As we have already discussed before, the card detection algorithm is not very optimized.Instead of using regular expressions, you can use a special data structure known as “inversionMap”. InversionMap is a special data structure which you can check at the Google Closure library. InversionMap is perfect for mapping int (integer) ranges to int values. Thus, this data structure is perfect for the card detection system. You can use the same credit card type detection code with this data structure. The previous code looks like this in the inversionMap data structure:

var cardTypes = {
mastercard: [
[2221, 2720],
[51, 55]
],
visa: [...]
}


You can use this code to check the Mastercard, VISA, etc credit card number ranges. Compared to the previous code, this code is very easy to verify and read. It is very easy to manage this code. You can easily update the number ranges in this code. Sometimes the number ranges of the credit card can change.For example, the number range of the Discover credit cards and China UnionPay got new number range after their partnership. Many old libraries have not updated the new range of Discover credit cards. It is very hard to write and update regular expressions. Thus, most of the coders don’t edit the regular expression codes.

You can easily convert these codes into a complete credit card detection system. All you have to do is combine this code with the inversion map data structure. First, you need to make an empty inversion map. After that, you have to insert individual ranges to your inversion map. You can insert new ranges by the SpliceInversion method. After adding all the ranges in InversionMap, you can query it with card numbers. You need to use at method for making any query.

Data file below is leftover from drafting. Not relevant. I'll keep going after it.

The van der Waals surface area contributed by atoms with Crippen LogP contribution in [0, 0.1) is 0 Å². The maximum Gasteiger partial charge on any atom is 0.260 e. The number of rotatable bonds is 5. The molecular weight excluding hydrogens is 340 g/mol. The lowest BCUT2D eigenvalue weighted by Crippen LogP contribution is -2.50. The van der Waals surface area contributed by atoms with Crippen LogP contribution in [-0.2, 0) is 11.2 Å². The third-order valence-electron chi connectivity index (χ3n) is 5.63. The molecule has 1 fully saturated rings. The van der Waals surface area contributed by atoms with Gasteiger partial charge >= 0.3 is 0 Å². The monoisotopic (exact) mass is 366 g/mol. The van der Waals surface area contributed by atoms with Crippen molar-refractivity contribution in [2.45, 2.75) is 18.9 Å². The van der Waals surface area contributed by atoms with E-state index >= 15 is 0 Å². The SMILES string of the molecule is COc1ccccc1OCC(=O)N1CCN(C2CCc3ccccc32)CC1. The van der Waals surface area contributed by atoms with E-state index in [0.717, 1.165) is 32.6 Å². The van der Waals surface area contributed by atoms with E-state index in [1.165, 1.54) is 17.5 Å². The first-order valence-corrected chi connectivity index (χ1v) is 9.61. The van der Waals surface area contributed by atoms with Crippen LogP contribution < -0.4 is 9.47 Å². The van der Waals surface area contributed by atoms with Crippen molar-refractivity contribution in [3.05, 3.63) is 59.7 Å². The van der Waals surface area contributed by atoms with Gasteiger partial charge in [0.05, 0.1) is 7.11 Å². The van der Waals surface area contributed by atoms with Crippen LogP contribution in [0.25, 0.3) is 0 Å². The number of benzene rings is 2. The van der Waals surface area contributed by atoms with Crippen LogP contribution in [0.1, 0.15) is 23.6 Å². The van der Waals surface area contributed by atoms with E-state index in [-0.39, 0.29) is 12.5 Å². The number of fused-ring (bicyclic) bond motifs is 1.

There is a disadvantage of using inversion map data structure in your code. You need to write more code when compared with the regular expression code. After zipping the whole code the size of the file will be 1.2kB only. For achieving such small size, you can use Google advanced compilation mode which you can find in the Google Closure library. This tool will automatically remove the unreachable code.


Card Type Detection Algorithm without External Library Supports

Card Type Detection Algorithm without External Library Supports
Card Type Detection Algorithm without External Library Supports

By the complete definition of card type table above, you can have a data structure like this


var cardTypeRanges = {
'American Express' : "34,37",
'China T-Union' : "31",
'China UnionPay' : "62,88",
'Dankort' : "5019",
'DCI' : "300-305,309,36,38-39",
'Discover' : "6011,622126-622925,644-649,65",
'InterPayment' : "636",
'InstaPayment' : "637-639",
'JCB' : "3528-3589",
'Maestro' : "5018,5020,5038,5612,5893,6304,6759,6761,6762,6763,0604,6390",
'Mastercard' : "2221-2720,51-55",
'RuPay' : "60,6521,6522",
'UATP' : "1",
'Verve' : "506099-506198,650002-650027",